The Judas Kiss

Michael Van Duzer Reviews - Theater

Oscar Wilde’s spectacular rise and even more dramatic fall from grace has inspired countless biographies. There have also been numerous stage and film depictions of his life. Most follow the giddy trajectory of his early success while attempting to quote as many of his famous epigrams as possible before turning to his trial and imprisonment for gross indecency.

With The Judas Kiss, playwright David Hare deliberately chooses a microscopic approach. The first act focuses on the afternoon Wilde was forced to withdraw his libel suit against the father of his lover, Lord Alfred Douglas. The trial exposed Wilde’s hidden life as a man who bought the sexual favors of young working-class men, leaving the authorities no choice but to put out a warrant for his arrest. The second act finds Wilde reunited with Lord Alfred and living in Italy after serving his prison sentence.

Robert “Robbie” Ross (Darius De La Cruz) arrives at a discreet hotel with Wilde’s bags packed. Their plan, if the trial went badly, was for Wilde to flee to Paris and live in exile rather than face prison. It becomes clear that “Bosie,” Lord Alfred (Colin Bates) has problems with this plan.

Both men are anxious to put their cases to Wilde (Rob Nagle) when he arrives. But Oscar is distracted and shows little interest in Ross’ practical solution of flight, nor in Lord Alfred’s overblown ideas of changing the world by standing trial. He is much more interested in a lobster lunch served by Sandy Moffatt (Will Dixon) and his attentive staff.

A Neopolitan sun warms the second act and making love, even that which dare not speak its name, is anything but the shameful act it seems in Victorian London. Bosie is quick to take advantage of this casual atmosphere by bedding Galileo (Kurt Kanazawa), a local fisherman. However, a damaged Oscar is even less inclined to movement than before prison. He sits immobile in his chair deflecting life with witticisms.

Hare’s decision to eschew the standard biography proves a brilliant device as it throws us into Wilde’s life in extremis and more rapidly reveals the complexity of Oscar Wilde – poet, playwright, bon vivant, genius, and martyr. It also shines an unforgiving spotlight on the man’s disastrous life choices. Or, as the play strongly suggests, his inability to choose.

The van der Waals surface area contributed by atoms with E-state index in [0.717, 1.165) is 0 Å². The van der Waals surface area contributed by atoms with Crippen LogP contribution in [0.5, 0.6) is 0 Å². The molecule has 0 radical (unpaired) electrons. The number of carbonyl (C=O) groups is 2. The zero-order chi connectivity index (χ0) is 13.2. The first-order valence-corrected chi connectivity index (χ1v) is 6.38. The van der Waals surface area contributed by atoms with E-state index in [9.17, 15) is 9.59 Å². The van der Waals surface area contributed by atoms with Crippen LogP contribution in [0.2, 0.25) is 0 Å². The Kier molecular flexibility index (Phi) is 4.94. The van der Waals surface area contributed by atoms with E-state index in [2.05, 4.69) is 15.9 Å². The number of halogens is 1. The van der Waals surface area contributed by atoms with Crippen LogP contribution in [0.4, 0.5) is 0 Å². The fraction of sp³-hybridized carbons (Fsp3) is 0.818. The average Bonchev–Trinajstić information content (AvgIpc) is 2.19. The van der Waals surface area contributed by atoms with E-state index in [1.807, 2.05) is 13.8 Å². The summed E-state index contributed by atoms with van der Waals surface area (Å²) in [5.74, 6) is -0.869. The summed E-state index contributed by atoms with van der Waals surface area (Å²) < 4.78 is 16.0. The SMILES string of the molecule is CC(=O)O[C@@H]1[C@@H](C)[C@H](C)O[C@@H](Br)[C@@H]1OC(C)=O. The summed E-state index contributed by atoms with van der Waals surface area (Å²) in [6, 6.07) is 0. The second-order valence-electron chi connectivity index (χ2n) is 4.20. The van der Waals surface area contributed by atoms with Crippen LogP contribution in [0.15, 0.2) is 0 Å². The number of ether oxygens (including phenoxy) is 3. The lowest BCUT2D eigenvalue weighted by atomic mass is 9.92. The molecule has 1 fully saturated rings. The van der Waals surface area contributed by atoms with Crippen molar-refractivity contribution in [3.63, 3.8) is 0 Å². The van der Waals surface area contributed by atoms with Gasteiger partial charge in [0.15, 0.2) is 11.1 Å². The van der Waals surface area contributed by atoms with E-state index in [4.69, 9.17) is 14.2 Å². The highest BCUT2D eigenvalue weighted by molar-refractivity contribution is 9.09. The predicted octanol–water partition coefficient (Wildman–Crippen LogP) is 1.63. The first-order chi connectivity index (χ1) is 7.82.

Director Michael Michetti knows this world and guides his talented cast in the kind of elegantly detailed work which would, no doubt, please Wilde himself. Michetti is also well aware of the script’s major challenge, a main character who seems indifferent to any kind of progression.

That is where the skill and dexterity of a performer like Rob Nagle makes all the difference in the world. He inhabits Oscar with the kind of conviction that makes every moment telling. Whether showing the hero or the coward, the lover or the artist, Nagle is effortlessly convincing. He spends 90% of the second act in a chair, but his bon mot crackle, his arguments nearly pierce Bosie’s self-absorption, and his performance is so dynamic that the character’s physical and mental immobility is immaterial.

Bates is an unapologetically vain and entitled Bosie. He is handsome enough to embody Bosie’s “red rose-leaf lips,” and he uses his physical charms to soften his endless manipulations. Dixon cuts a smooth and dapper figure as the Scottish Moffatt, a man who knows how to provide service and keep secrets for a price. Matthew Campbell Dowling’s savvy Arthur has also learned the value of secrets and the tidy profit he can make with his body. Mara Klein’s somewhat clumsy Phoebe is still learning the ropes, while Kanazawa’s Galileo appears refreshingly open and unabashed about his loving. In the pivotal role of Robbie Ross, De La Cruz is disappointingly tentative and still seems to still be finding his performance.

Se Hyun Oh’s scenic design and Dianne K. Graebner’s costumes place us in the period, but it is David Hernandez’s lighting that captures the dramatic soul of the piece.

Boston Court    February 23 – March 24, 2019